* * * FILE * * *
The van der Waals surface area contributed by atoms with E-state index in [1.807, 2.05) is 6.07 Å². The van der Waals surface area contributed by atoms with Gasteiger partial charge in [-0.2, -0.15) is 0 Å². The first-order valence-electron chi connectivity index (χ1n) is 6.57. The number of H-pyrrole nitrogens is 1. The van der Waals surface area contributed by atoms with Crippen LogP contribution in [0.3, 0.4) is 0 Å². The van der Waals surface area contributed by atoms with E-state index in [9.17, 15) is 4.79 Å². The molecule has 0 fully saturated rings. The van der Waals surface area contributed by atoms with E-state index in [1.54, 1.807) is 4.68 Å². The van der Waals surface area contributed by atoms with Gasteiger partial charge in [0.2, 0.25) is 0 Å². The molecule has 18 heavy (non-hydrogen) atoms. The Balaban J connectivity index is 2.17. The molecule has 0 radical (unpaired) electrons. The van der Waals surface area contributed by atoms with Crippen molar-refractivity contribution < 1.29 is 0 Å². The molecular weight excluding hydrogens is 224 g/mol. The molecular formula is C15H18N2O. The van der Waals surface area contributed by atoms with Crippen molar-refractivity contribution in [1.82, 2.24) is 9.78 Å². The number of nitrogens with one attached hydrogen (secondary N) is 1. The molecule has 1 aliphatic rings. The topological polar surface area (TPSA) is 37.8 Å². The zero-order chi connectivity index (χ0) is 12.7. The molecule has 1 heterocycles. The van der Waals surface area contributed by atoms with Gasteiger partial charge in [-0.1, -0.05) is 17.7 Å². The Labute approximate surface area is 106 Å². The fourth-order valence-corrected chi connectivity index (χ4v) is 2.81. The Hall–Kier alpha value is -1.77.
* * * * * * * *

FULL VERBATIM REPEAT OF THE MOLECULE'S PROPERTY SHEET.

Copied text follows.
The van der Waals surface area contributed by atoms with E-state index in [1.807, 2.05) is 6.07 Å². The van der Waals surface area contributed by atoms with Gasteiger partial charge in [-0.2, -0.15) is 0 Å². The first-order valence-electron chi connectivity index (χ1n) is 6.57. The number of H-pyrrole nitrogens is 1. The van der Waals surface area contributed by atoms with Crippen LogP contribution in [0.3, 0.4) is 0 Å². The van der Waals surface area contributed by atoms with E-state index in [9.17, 15) is 4.79 Å². The molecule has 0 fully saturated rings. The van der Waals surface area contributed by atoms with E-state index in [1.54, 1.807) is 4.68 Å². The van der Waals surface area contributed by atoms with Gasteiger partial charge in [0.2, 0.25) is 0 Å². The molecule has 18 heavy (non-hydrogen) atoms. The Balaban J connectivity index is 2.17. The molecule has 0 radical (unpaired) electrons. The van der Waals surface area contributed by atoms with Crippen molar-refractivity contribution < 1.29 is 0 Å². The molecular weight excluding hydrogens is 224 g/mol. The molecular formula is C15H18N2O. The van der Waals surface area contributed by atoms with Crippen molar-refractivity contribution in [1.82, 2.24) is 9.78 Å². The number of nitrogens with one attached hydrogen (secondary N) is 1. The molecule has 1 aliphatic rings. The topological polar surface area (TPSA) is 37.8 Å². The zero-order chi connectivity index (χ0) is 12.7. The molecule has 1 heterocycles. The van der Waals surface area contributed by atoms with Gasteiger partial charge in [-0.1, -0.05) is 17.7 Å². The Labute approximate surface area is 106 Å². The fourth-order valence-corrected chi connectivity index (χ4v) is 2.81. The Hall–Kier alpha value is -1.77.